The mapping exercise found that pollution levels varied between and within neighborhoods. Differences were noted even within only one block apart.
People who live near industrial operations or high-traffic corridors were breathing several times the amount of toxins as their neighbors who were just a block away.
The study was conducted in collaboration with the Environmental Defense Fund and sensor technology provider Aclima. The results obtained provided loud and clear data evidence of air pollution which residents can use to argue against further industrialization of polluted neighborhoods.
4. Beijing's Smog-free Tower cleans 30,000 cubic meters of air every hour using just 1,170 watts of energy
The Chinese capital has tried some fascinating and out of the ordinary approaches to fight the dense cloud of smog that hovers overhead the population.
The Smog-Free Tower cleans 30,000 cubic meters of air every hour using just 1,170 watts of energy.
The smog particles are compressed and used to make things like cufflinks and rings. The idea behind this is to engage the population with the project.
The Smog-Free Tower was designed by Dutch artist and innovator Daan Roosegaarde. The artist has some more green projects under his sleeve. In 2017, he was working with a Chinese company on a smog-sucking bicycle. Adding thousands of electric buses is another way that Beijing is using to reduce air pollution. Each new electric bus part of the project would eliminate about 45 tons of carbon dioxide emissions annually.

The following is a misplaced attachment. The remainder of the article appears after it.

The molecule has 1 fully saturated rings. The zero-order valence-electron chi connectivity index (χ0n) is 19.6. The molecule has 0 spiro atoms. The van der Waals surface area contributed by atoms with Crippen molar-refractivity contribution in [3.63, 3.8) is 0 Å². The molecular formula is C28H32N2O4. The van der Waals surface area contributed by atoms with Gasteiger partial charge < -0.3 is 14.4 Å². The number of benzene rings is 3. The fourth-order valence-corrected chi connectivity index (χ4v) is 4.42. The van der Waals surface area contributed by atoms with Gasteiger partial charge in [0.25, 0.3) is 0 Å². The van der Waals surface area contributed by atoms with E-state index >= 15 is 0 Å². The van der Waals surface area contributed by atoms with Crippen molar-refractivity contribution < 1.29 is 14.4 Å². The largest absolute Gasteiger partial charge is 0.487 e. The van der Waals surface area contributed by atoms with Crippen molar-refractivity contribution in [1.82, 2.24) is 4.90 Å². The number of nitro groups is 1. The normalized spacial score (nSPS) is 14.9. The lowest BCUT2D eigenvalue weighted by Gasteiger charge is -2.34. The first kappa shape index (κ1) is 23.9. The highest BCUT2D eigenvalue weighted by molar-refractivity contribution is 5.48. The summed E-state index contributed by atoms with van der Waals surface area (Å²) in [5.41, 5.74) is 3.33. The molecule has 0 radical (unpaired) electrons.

5. Manchester improves air quality and reduces CO2 emissions
The Greater Manchester Combined Authority (GMCA) and its new Low-Emission Strategy (LES) and Air Quality Action Plan (AQAP), complements the Greater Manchester Climate Change Strategy and Implementation Plan focusing on measures to reduce energy usage by 2020.
Both the LES and AQAP aim to tackle emissions from road transport and improve air quality to contribute to a reduction in CO2 emissions. The plan aims at making Greater Manchester carbon neutral by at least 2040.
The U.K. government plans on banning all new diesel and gas cars from roadways by 2040 with half of the vehicles being hybrid or electric by 2030. The Road to Zero initiative is a move to encourage people on the adoption of electric and hybrid vehicles toward the goal of clean air cities.
Smart Cities initiatives are global
Smart Cities initiatives don't stop in one region only. They extend around the world. Sidewalk Labs, an infrastructure company, has announced plans to create a high-tech neighborhood in Toronto, Quayside combining the best in urban design with the latest in digital technology.
Meanwhile, in the U.S., Bill Gates has invested $80 million towards smart city development of Belmont in Arizona. The plans include the adoption of autonomous vehicles and a sophisticated data hub.
Far EasTone, a telecommunications company based in Taiwan, together with the Government of Taiwan plan on providing accurate air pollution forecasts, achieved by AI-assisted algorithms populated with mobile data, information from remote air quality sensors, and localized weather data.
The Smart Cities Council of Australia and New Zealand has produced a Smart Cities Guide for Built Environment Consultants that defines and sets out the important functions of a smart city. The guide includes a checklist for collaboration across the sector. A resource to access smart city awareness, technology, and related strategy.